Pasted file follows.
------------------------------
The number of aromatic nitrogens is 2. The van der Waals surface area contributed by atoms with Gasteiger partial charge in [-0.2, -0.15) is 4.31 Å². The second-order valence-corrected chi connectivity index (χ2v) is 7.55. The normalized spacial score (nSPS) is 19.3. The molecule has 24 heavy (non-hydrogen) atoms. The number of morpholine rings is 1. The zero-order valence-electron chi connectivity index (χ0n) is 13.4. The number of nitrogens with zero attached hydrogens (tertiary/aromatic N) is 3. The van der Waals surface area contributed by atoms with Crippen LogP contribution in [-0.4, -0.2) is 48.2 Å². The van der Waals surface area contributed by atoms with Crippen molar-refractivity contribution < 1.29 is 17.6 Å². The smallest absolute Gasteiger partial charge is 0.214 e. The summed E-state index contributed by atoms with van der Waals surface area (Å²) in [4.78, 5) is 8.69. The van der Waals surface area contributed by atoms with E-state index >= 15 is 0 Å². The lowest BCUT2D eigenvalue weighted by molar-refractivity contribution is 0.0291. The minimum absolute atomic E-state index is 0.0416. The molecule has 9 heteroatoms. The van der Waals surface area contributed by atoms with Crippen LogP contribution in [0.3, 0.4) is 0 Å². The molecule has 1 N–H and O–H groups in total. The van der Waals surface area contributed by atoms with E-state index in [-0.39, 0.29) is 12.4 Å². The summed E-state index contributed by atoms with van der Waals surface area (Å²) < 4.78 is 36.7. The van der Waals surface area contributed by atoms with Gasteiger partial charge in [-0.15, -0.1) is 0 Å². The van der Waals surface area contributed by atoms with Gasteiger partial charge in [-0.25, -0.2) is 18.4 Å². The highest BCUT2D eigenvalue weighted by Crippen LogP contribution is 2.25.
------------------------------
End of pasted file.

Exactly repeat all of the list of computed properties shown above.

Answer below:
The number of aromatic nitrogens is 2. The van der Waals surface area contributed by atoms with Gasteiger partial charge in [-0.2, -0.15) is 4.31 Å². The second-order valence-corrected chi connectivity index (χ2v) is 7.55. The normalized spacial score (nSPS) is 19.3. The molecule has 24 heavy (non-hydrogen) atoms. The number of morpholine rings is 1. The zero-order valence-electron chi connectivity index (χ0n) is 13.4. The number of nitrogens with zero attached hydrogens (tertiary/aromatic N) is 3. The van der Waals surface area contributed by atoms with Crippen LogP contribution in [-0.4, -0.2) is 48.2 Å². The van der Waals surface area contributed by atoms with Crippen molar-refractivity contribution < 1.29 is 17.6 Å². The smallest absolute Gasteiger partial charge is 0.214 e. The summed E-state index contributed by atoms with van der Waals surface area (Å²) in [4.78, 5) is 8.69. The van der Waals surface area contributed by atoms with E-state index >= 15 is 0 Å². The lowest BCUT2D eigenvalue weighted by molar-refractivity contribution is 0.0291. The minimum absolute atomic E-state index is 0.0416. The molecule has 9 heteroatoms. The van der Waals surface area contributed by atoms with Crippen LogP contribution in [0.3, 0.4) is 0 Å². The molecule has 1 N–H and O–H groups in total. The van der Waals surface area contributed by atoms with E-state index in [-0.39, 0.29) is 12.4 Å². The summed E-state index contributed by atoms with van der Waals surface area (Å²) < 4.78 is 36.7. The van der Waals surface area contributed by atoms with Gasteiger partial charge in [-0.15, -0.1) is 0 Å². The van der Waals surface area contributed by atoms with Gasteiger partial charge in [-0.25, -0.2) is 18.4 Å². The highest BCUT2D eigenvalue weighted by Crippen LogP contribution is 2.25.